The announcement that Marta Kauffman, producer of popular television sitcom “Friends”, is producing a US remake of the Israel TV drama “Shtisel” has turned a spotlight on an unusual new Israeli TV genre – the Hasidic TV drama.

“Shtisel,” which centers around the Ultra-Orthodox Shtisel family in Jerusalem, has become a remarkable hit in Israel and is now in its third series. But the show is only the latest in a series of TV programs giving an insight into the inner workings of the ultra-religious world that have been produced over the last 15 years. These include “Almost Touching” – a story of impossible love between a secular Russian boy and an ultraorthodox girl, and “Katmandu” – following the lives of a Lubavitcher Hassidic emissary couple in Nepal.

One of the first TV shows to bring the ultra-orthodox experience to the small screen was “The Rebbe’s Court” in 2003. Created and written by Daniel Taub (later Ambassador of Israel to the UK), the series focused on the lives and emotional dilemmas of the members of a Hassidic dynasty in Tel Aviv. Until then most TV depictions of the ultraorthodox had been 2 dimensional and peripheral to the main story. Daniel Taub described the challenge he faced in writing the show: “The producers wanted me to put some secular characters center stage for the largely secular audience to identify with. I insisted that the goal was to bring the viewers to connect emotionally with people from a very different world, and thankfully we were able to do this.”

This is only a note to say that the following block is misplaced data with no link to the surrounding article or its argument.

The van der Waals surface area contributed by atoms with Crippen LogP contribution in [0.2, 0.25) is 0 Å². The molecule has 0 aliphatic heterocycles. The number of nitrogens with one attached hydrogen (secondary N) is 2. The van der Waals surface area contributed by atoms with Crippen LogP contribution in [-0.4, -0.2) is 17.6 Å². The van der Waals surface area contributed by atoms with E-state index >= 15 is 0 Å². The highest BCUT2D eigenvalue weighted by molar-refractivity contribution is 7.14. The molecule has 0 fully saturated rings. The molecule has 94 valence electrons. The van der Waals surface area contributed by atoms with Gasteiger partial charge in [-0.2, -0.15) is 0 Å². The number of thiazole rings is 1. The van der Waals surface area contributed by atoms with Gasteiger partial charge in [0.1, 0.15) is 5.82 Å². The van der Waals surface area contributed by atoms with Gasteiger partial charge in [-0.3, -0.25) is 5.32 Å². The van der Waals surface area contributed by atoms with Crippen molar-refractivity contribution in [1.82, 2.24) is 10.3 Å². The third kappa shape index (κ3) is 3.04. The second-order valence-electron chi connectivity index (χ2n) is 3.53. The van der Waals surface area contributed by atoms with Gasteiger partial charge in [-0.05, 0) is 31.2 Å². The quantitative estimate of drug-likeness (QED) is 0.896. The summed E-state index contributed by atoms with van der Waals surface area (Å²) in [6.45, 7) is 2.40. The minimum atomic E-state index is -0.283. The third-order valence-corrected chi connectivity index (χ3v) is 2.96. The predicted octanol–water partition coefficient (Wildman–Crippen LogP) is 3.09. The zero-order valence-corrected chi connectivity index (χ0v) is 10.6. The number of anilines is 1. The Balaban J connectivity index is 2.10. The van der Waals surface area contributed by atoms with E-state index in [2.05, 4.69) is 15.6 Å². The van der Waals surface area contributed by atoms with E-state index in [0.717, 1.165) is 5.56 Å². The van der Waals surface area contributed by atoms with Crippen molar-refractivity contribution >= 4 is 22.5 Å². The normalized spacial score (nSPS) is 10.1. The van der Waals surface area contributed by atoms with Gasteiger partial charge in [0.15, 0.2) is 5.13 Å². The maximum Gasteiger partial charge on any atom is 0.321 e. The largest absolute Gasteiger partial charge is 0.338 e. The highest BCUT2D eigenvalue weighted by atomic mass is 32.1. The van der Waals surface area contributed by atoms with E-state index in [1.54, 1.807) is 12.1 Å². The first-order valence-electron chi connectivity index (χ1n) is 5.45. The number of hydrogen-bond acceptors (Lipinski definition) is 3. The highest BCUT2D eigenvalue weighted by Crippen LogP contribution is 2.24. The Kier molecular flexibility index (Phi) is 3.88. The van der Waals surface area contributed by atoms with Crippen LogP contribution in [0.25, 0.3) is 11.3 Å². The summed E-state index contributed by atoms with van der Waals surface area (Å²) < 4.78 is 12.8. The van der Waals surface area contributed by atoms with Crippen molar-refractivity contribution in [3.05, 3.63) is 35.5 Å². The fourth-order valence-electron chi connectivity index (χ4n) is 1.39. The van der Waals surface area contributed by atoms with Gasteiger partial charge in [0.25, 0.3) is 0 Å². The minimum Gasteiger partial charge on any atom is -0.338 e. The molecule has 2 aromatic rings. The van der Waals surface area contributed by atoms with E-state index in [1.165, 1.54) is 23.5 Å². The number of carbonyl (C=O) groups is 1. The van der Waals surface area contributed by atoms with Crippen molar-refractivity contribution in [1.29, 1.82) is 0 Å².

For Taub, TV drama provided a powerful took to try to try to bridge gaps in Israeli society, a goal he has sought to achieve in other ways, by writing books of popular insights from the bible and interviewing .

Taub’s series, produced initially for niche channel Techelet but subsequently bought and broadcast by major Channel 10, was not just a hit with the secular public but also, surprisingly with the Ultraorthodox world. Even though television is prohibited, it was widely circulated on DVD. “In one episode of the series, a secular song is sung by one of the actors at a Shabbat meal. I was surprised to learn from one Hassid that this was now a regular Shabbat song in his community” reports Taub.

“The Rebbe’s Court” ended its run after 26 episodes. But its impact, opening the door for a range of ultraorthodox dramas, seems to be here to stay. Or as Daniel Taub puts it with a smile: “Black is the new black.”